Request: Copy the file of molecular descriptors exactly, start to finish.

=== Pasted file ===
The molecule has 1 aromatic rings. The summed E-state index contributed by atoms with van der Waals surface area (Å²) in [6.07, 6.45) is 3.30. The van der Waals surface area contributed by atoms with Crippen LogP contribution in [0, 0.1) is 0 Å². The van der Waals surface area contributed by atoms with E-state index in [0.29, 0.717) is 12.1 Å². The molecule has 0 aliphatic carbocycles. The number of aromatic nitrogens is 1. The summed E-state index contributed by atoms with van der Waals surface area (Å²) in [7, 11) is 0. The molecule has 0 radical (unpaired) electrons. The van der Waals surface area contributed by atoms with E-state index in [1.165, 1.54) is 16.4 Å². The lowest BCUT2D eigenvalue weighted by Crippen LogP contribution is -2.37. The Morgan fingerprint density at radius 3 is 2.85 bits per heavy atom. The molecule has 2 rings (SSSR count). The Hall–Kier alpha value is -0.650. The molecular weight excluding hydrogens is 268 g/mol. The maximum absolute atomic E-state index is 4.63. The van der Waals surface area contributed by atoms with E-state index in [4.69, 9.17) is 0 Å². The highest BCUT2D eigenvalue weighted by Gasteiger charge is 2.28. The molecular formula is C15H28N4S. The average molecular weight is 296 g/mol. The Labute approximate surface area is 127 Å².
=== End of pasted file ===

The molecule has 1 aromatic rings. The summed E-state index contributed by atoms with van der Waals surface area (Å²) in [6.07, 6.45) is 3.30. The van der Waals surface area contributed by atoms with Crippen LogP contribution in [0, 0.1) is 0 Å². The van der Waals surface area contributed by atoms with E-state index in [0.29, 0.717) is 12.1 Å². The molecule has 0 aliphatic carbocycles. The number of aromatic nitrogens is 1. The summed E-state index contributed by atoms with van der Waals surface area (Å²) in [7, 11) is 0. The molecule has 0 radical (unpaired) electrons. The van der Waals surface area contributed by atoms with E-state index in [1.165, 1.54) is 16.4 Å². The lowest BCUT2D eigenvalue weighted by Crippen LogP contribution is -2.37. The Morgan fingerprint density at radius 3 is 2.85 bits per heavy atom. The molecule has 2 rings (SSSR count). The Hall–Kier alpha value is -0.650. The molecular weight excluding hydrogens is 268 g/mol. The maximum absolute atomic E-state index is 4.63. The van der Waals surface area contributed by atoms with E-state index in [4.69, 9.17) is 0 Å². The highest BCUT2D eigenvalue weighted by Gasteiger charge is 2.28. The molecular formula is C15H28N4S. The average molecular weight is 296 g/mol. The Labute approximate surface area is 127 Å².